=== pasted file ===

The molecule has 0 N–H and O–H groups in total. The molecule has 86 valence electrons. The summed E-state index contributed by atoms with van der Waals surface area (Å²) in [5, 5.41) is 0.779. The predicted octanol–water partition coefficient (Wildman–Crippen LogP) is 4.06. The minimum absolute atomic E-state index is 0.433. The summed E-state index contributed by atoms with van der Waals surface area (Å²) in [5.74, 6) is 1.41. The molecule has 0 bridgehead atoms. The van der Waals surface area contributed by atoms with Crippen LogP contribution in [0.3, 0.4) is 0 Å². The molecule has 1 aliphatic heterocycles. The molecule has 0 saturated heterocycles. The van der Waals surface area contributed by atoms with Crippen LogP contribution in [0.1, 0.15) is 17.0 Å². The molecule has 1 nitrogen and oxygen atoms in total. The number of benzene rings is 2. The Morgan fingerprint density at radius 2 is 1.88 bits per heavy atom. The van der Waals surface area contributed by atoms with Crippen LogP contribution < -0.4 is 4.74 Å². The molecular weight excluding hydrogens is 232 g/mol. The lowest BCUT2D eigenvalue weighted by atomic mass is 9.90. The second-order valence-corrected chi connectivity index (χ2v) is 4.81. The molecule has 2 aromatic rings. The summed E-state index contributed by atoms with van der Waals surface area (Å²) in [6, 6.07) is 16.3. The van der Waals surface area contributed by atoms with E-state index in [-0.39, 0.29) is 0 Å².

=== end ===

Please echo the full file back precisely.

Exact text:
The molecule has 0 N–H and O–H groups in total. The molecule has 86 valence electrons. The summed E-state index contributed by atoms with van der Waals surface area (Å²) in [5, 5.41) is 0.779. The predicted octanol–water partition coefficient (Wildman–Crippen LogP) is 4.06. The minimum absolute atomic E-state index is 0.433. The summed E-state index contributed by atoms with van der Waals surface area (Å²) in [5.74, 6) is 1.41. The molecule has 0 bridgehead atoms. The van der Waals surface area contributed by atoms with Crippen LogP contribution in [0.3, 0.4) is 0 Å². The molecule has 1 aliphatic heterocycles. The molecule has 0 saturated heterocycles. The van der Waals surface area contributed by atoms with Crippen LogP contribution in [0.1, 0.15) is 17.0 Å². The molecule has 1 nitrogen and oxygen atoms in total. The number of benzene rings is 2. The Morgan fingerprint density at radius 2 is 1.88 bits per heavy atom. The van der Waals surface area contributed by atoms with Crippen LogP contribution < -0.4 is 4.74 Å². The molecular weight excluding hydrogens is 232 g/mol. The lowest BCUT2D eigenvalue weighted by atomic mass is 9.90. The second-order valence-corrected chi connectivity index (χ2v) is 4.81. The molecule has 2 aromatic rings. The summed E-state index contributed by atoms with van der Waals surface area (Å²) in [6, 6.07) is 16.3. The van der Waals surface area contributed by atoms with E-state index in [-0.39, 0.29) is 0 Å².